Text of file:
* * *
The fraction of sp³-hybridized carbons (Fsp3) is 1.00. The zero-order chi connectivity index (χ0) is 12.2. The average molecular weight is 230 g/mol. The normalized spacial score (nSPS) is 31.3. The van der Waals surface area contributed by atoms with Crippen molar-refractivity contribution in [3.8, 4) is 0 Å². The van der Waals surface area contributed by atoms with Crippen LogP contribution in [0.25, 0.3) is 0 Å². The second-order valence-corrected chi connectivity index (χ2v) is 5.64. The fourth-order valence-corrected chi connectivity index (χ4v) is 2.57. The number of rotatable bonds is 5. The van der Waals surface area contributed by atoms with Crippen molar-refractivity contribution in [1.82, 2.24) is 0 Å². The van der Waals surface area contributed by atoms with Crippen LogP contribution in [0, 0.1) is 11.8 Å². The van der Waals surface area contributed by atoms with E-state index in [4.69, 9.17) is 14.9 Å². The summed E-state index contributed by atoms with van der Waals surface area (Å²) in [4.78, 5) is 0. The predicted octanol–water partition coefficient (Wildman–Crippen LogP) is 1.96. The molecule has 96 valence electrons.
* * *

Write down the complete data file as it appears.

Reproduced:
The fraction of sp³-hybridized carbons (Fsp3) is 1.00. The zero-order chi connectivity index (χ0) is 12.2. The average molecular weight is 230 g/mol. The normalized spacial score (nSPS) is 31.3. The van der Waals surface area contributed by atoms with Crippen molar-refractivity contribution in [3.8, 4) is 0 Å². The van der Waals surface area contributed by atoms with Crippen LogP contribution in [0.25, 0.3) is 0 Å². The second-order valence-corrected chi connectivity index (χ2v) is 5.64. The fourth-order valence-corrected chi connectivity index (χ4v) is 2.57. The number of rotatable bonds is 5. The van der Waals surface area contributed by atoms with Crippen molar-refractivity contribution in [1.82, 2.24) is 0 Å². The van der Waals surface area contributed by atoms with Crippen LogP contribution in [0, 0.1) is 11.8 Å². The van der Waals surface area contributed by atoms with E-state index in [4.69, 9.17) is 14.9 Å². The summed E-state index contributed by atoms with van der Waals surface area (Å²) in [4.78, 5) is 0. The predicted octanol–water partition coefficient (Wildman–Crippen LogP) is 1.96. The molecule has 96 valence electrons.